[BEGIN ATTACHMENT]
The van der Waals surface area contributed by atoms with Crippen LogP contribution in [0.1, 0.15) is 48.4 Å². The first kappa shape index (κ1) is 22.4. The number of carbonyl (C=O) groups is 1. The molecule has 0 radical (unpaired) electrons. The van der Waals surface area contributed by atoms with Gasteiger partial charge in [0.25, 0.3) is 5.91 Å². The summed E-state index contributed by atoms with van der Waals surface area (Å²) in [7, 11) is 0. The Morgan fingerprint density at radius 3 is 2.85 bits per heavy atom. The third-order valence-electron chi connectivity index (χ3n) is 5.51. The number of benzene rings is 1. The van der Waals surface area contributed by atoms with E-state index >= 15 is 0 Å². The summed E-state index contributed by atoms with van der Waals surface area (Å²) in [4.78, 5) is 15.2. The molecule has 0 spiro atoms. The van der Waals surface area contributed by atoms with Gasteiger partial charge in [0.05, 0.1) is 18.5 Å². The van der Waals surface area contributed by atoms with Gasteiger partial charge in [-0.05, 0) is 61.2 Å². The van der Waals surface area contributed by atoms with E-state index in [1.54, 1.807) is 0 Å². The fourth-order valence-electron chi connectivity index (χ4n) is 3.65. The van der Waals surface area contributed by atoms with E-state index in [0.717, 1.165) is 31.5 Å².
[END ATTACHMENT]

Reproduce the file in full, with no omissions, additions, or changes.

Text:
The van der Waals surface area contributed by atoms with Crippen LogP contribution in [0.1, 0.15) is 48.4 Å². The first kappa shape index (κ1) is 22.4. The number of carbonyl (C=O) groups is 1. The molecule has 0 radical (unpaired) electrons. The van der Waals surface area contributed by atoms with Gasteiger partial charge in [0.25, 0.3) is 5.91 Å². The summed E-state index contributed by atoms with van der Waals surface area (Å²) in [7, 11) is 0. The Morgan fingerprint density at radius 3 is 2.85 bits per heavy atom. The third-order valence-electron chi connectivity index (χ3n) is 5.51. The number of benzene rings is 1. The van der Waals surface area contributed by atoms with E-state index >= 15 is 0 Å². The summed E-state index contributed by atoms with van der Waals surface area (Å²) in [4.78, 5) is 15.2. The molecule has 0 spiro atoms. The van der Waals surface area contributed by atoms with Gasteiger partial charge in [0.05, 0.1) is 18.5 Å². The van der Waals surface area contributed by atoms with Gasteiger partial charge in [-0.05, 0) is 61.2 Å². The van der Waals surface area contributed by atoms with E-state index in [1.54, 1.807) is 0 Å². The fourth-order valence-electron chi connectivity index (χ4n) is 3.65. The van der Waals surface area contributed by atoms with E-state index in [0.717, 1.165) is 31.5 Å².